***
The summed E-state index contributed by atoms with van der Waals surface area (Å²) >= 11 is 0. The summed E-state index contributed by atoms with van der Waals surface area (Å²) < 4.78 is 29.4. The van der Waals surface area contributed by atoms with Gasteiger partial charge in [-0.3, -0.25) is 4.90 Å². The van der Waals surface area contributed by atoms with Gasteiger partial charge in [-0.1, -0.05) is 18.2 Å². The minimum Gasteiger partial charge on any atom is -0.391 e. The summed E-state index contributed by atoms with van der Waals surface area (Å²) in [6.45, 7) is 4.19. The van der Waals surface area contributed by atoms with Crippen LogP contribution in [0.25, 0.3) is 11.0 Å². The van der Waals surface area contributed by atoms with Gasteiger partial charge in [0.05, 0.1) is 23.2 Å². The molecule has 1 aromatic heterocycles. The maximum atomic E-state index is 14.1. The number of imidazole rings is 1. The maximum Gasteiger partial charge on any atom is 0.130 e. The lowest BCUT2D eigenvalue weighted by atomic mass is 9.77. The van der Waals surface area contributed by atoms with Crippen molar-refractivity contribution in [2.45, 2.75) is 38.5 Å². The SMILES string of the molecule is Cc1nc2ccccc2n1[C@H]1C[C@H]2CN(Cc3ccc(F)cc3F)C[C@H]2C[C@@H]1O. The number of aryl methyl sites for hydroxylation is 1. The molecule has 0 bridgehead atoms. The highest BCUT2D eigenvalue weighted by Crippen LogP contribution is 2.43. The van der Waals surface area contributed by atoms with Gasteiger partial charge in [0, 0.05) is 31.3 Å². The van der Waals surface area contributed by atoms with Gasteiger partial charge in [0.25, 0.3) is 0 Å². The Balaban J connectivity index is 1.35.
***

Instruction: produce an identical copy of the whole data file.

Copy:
The summed E-state index contributed by atoms with van der Waals surface area (Å²) >= 11 is 0. The summed E-state index contributed by atoms with van der Waals surface area (Å²) < 4.78 is 29.4. The van der Waals surface area contributed by atoms with Gasteiger partial charge in [-0.3, -0.25) is 4.90 Å². The van der Waals surface area contributed by atoms with Gasteiger partial charge in [-0.1, -0.05) is 18.2 Å². The minimum Gasteiger partial charge on any atom is -0.391 e. The summed E-state index contributed by atoms with van der Waals surface area (Å²) in [6.45, 7) is 4.19. The van der Waals surface area contributed by atoms with Crippen LogP contribution in [0.25, 0.3) is 11.0 Å². The van der Waals surface area contributed by atoms with Gasteiger partial charge in [0.05, 0.1) is 23.2 Å². The molecule has 1 aromatic heterocycles. The maximum atomic E-state index is 14.1. The number of imidazole rings is 1. The maximum Gasteiger partial charge on any atom is 0.130 e. The lowest BCUT2D eigenvalue weighted by atomic mass is 9.77. The van der Waals surface area contributed by atoms with Crippen molar-refractivity contribution in [2.45, 2.75) is 38.5 Å². The SMILES string of the molecule is Cc1nc2ccccc2n1[C@H]1C[C@H]2CN(Cc3ccc(F)cc3F)C[C@H]2C[C@@H]1O. The number of aryl methyl sites for hydroxylation is 1. The molecule has 0 bridgehead atoms. The highest BCUT2D eigenvalue weighted by Crippen LogP contribution is 2.43. The van der Waals surface area contributed by atoms with Gasteiger partial charge in [0, 0.05) is 31.3 Å². The van der Waals surface area contributed by atoms with Gasteiger partial charge in [0.25, 0.3) is 0 Å². The Balaban J connectivity index is 1.35.